"Such fare hikes indicate that airlines don’t plan to pass on the savings on jet fuel from recent oil price drops, Rick Seaney, CEO of travel search site FareCompare.com, wrote. Fuel is the largest expense most airlines face, and oil prices have decreased by as much as 25 percent since early summer."As I show below, lower costs for firms but not a lower price for the buyers is a possibility in oligopoly. See also Airlines Profits Soaring.
We recently covered market structure in my microeconomics class. Usually four market structures are covered: perfect competition, monopoly, oligopoly, and monopolistic competition. Oligopoly is an industry with a relatively small number of firms which is not easy to break into. The auto industry is often given as an example.
One theory of oligopoly is that each firm (an oligopolist) might face a "kinked demand" curve. All firms choose Q so that MR = MC. Once Q is found that allows us to get the price. But if MC falls (due to things like lower fuel costs) and we stay in the gap in MR, Q does not change and neither does price.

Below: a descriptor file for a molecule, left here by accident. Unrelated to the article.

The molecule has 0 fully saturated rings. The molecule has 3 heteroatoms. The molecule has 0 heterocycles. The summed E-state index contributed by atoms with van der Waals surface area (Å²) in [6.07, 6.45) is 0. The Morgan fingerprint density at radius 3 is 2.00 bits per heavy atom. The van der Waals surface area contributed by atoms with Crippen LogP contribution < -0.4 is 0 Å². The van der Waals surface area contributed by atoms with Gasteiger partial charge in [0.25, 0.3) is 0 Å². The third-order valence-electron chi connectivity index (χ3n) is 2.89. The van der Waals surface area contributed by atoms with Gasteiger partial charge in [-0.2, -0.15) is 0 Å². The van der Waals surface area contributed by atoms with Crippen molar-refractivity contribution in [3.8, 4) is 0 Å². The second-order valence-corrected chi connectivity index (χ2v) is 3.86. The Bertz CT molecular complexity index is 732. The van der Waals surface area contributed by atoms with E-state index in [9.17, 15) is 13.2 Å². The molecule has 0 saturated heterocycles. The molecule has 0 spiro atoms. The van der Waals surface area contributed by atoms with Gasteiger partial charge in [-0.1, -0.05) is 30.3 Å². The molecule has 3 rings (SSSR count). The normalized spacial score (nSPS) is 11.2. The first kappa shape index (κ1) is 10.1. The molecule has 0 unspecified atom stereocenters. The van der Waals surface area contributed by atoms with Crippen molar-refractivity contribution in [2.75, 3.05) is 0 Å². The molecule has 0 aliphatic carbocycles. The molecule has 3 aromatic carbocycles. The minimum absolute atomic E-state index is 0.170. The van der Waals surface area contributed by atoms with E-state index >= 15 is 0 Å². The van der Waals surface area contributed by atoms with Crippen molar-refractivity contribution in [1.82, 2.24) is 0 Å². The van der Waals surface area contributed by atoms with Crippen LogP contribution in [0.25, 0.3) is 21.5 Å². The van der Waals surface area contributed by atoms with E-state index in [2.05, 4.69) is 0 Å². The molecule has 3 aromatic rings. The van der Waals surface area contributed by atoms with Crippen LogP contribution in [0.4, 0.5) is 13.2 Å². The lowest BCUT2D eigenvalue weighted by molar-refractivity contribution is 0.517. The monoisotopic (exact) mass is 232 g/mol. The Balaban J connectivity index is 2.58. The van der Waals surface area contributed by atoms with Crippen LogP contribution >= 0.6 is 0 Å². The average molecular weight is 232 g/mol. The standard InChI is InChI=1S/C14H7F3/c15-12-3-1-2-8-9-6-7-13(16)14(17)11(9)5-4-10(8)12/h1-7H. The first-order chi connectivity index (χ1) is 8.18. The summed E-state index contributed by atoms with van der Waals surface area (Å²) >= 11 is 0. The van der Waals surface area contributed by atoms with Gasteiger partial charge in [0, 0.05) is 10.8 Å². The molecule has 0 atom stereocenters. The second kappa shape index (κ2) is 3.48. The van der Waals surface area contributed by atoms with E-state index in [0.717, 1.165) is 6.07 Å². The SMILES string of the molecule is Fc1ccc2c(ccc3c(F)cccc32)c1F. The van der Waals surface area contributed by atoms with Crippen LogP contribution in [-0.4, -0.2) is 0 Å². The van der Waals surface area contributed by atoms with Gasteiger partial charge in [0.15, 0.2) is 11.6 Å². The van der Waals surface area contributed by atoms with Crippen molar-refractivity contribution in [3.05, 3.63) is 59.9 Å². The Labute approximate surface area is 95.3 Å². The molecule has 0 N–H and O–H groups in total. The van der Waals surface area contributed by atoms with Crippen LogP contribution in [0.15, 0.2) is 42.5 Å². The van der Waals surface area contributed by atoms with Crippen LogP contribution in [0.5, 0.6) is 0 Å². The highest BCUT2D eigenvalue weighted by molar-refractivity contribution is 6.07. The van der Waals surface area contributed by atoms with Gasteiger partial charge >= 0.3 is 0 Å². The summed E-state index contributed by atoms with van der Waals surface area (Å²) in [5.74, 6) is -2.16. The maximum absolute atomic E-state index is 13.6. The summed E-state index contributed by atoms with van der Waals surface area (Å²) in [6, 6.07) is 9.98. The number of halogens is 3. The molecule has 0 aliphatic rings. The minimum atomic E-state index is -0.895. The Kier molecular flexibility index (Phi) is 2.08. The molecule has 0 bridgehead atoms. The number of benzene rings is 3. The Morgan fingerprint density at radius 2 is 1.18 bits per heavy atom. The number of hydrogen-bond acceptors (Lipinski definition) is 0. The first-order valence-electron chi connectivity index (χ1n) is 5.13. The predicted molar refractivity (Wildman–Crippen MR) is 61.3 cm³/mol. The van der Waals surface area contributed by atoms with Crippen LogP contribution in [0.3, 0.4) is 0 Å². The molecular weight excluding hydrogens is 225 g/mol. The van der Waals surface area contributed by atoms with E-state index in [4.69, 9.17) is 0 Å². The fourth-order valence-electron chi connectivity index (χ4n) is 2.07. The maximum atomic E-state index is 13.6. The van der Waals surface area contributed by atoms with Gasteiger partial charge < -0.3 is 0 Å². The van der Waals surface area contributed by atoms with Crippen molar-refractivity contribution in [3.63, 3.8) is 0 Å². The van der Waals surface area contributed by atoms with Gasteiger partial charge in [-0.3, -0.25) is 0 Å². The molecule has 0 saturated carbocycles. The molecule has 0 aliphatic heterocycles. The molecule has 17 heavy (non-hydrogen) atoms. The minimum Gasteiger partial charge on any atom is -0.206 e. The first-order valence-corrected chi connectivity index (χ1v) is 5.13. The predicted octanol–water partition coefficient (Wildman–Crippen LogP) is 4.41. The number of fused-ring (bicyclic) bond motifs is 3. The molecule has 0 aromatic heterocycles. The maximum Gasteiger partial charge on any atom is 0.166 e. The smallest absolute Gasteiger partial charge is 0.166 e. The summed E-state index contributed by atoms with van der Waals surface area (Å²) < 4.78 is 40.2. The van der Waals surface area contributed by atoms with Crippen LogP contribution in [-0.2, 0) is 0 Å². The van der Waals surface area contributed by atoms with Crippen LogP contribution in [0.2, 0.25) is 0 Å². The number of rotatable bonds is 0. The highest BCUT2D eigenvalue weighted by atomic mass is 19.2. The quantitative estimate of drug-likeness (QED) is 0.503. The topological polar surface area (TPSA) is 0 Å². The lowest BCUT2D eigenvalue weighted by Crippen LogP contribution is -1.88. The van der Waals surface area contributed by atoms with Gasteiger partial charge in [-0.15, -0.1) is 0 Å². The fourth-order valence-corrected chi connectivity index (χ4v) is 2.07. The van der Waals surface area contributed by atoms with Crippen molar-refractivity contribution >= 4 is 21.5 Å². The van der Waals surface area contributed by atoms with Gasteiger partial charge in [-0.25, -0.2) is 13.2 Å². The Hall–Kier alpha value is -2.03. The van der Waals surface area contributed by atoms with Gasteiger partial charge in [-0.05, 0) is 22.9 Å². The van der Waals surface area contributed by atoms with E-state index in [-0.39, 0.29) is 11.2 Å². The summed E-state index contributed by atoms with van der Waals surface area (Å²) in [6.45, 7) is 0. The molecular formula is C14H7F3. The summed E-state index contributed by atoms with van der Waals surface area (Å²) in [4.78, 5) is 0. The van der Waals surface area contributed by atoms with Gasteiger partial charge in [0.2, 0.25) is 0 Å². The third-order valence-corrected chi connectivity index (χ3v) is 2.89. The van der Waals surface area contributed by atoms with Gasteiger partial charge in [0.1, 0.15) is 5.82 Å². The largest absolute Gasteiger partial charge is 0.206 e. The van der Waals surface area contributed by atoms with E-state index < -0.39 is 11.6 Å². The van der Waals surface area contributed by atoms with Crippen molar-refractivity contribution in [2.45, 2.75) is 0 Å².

I show later that even a monopoly will lower their price when costs fall.
It is possible that the airline industry is competitive (it is unconcentrated according to Justice Department merger guidelines as I show below). In that case, we might just be seeing an increase in demand outweigh the increase in supply caused by the lower fuel costs, as in the next graph
The Justice Department takes the market share of all firms in an industry, squares them and then adds them up. Here is the airline industry
The 1278.6 is the Herfindahl-Hirschman Index (“HHI”) of market concentration. Now there is still 14.6% of the market going to other firms but they will all be very small. Since HHI is less than 1500, the Justice Department considers the airline industry an "Unconcentrated Market." See Horizontal Merger Guidelines. Mergers are not usually a concern. So maybe it is not an oligopoly. I am not sure.
Here is that monopoly graph mentioned earlier. Price falls with lower costs.